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Technology  August 27, 2010

Writing code to peer into gobal climate future

BOULDER – For decades the National Center for Atmospheric Research has been creating models to help simulate what Earth will look like in the future.

While scientists and researchers are testing various hypotheses, software developers are entering the equations and ensuring the parameters to test those hypotheses work correctly.

Sam Levis, an NCAR project scientist who develops and analyzes the modeling software, said there are hundreds of people helping write code for various models, including the recently announced Community Earth System Model.

The software and technology isn’t new, but having numerous people working on a project at the same time while keeping it accurate despite constant scientific discoveries is what makes NCAR’s modeling impressive.

The new Community Earth System Model, which was started decades ago, is continually evolving as scientists find out more about how the Earth works and is changing. With that data, Levis and a group of other scientists input equations into the software to achieve accurate modeling.

At the most basic level, the group is inputting equations like F=MA (for force equals mass times acceleration), which helps determine how fluids move, Levis said.

“We’ll use what we understand about science that may be in the form of equations about how the atmosphere operates and how the ocean and things on the land behave,” he said. “We use equations to represent physical processes and chemical and biological processes.”

With each process, such as how wind changes over time, how ocean currents move and how soil erodes, transformed into an equation and input into the modeling software, scientists can, with a fair amount of accuracy, predict what the Earth will look like in the future.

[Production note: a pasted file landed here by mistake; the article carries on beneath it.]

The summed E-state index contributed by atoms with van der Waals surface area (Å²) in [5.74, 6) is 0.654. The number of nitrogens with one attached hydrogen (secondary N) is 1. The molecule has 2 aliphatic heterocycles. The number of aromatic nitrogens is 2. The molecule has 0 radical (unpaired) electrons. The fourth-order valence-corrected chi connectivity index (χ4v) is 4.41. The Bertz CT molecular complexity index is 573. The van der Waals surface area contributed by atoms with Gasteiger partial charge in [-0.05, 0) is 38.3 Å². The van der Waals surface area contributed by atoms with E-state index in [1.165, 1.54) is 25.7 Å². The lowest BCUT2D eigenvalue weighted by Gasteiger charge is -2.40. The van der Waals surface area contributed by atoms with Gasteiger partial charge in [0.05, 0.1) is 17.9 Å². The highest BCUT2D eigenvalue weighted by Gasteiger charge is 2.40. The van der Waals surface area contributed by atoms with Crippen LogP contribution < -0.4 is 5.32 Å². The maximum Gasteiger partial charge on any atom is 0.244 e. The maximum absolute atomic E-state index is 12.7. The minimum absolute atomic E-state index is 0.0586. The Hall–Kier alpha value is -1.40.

Constant adjustments

But scientists and researchers are constantly making adjustments, because, as Levis pointed out, “The simulation is far from perfect.”

After starting with a base – which NCAR calls preindustrial conditions in the year 1850 – scientists compare that model with what information they know and what they think is reasonable for that time, given factors like the atmospheric composition and how close the Earth is to the sun.

With the base set as accurately as possible, scientists can determine what snow pack will be in 10 years, how the ocean currents will change, and what areas of the Earth will erode faster than others.

To allow researchers to tweak various conditions as needed for various hypotheses, Levis and other developers enter the information in segments that can be accessed individually and changed as needed.

“We write code in newer versions of Fortran, mainly just because of tradition, and it works well,” Levis said.

The programs are very modularized, he said. “We try to isolate each process that we simulate to facilitate further development so when new science comes around we can easily incorporate it into the model.”

Levis said hundreds of people are involved with the community model at NCAR. With the module concept, he said someone from a university could work on a problem within a segregated group without impacting the others. It also allows scientists to turn various processes on and off or play around with individual parameters to see what would happen.

The Community Earth System Model has new features that haven’t been done on supercomputers studying climate. Its projections will be used for government reports on climate change, providing data for future environmental policy.

BOULDER – For decades the National Center for Atmospheric Research has been creating models to help simulate what Earth will look like in the future.

While scientists and researchers are testing various hypotheses, software developers are entering the equations and ensuring the parameters to test those hypotheses work correctly.

Sam Levis, an NCAR project scientist who develops and analyzes the modeling software, said there are hundreds of people helping write code for various models, including the recently announced Community Earth System Model.

The software and technology isn’t new, but having numerous people working on a project at the same time…

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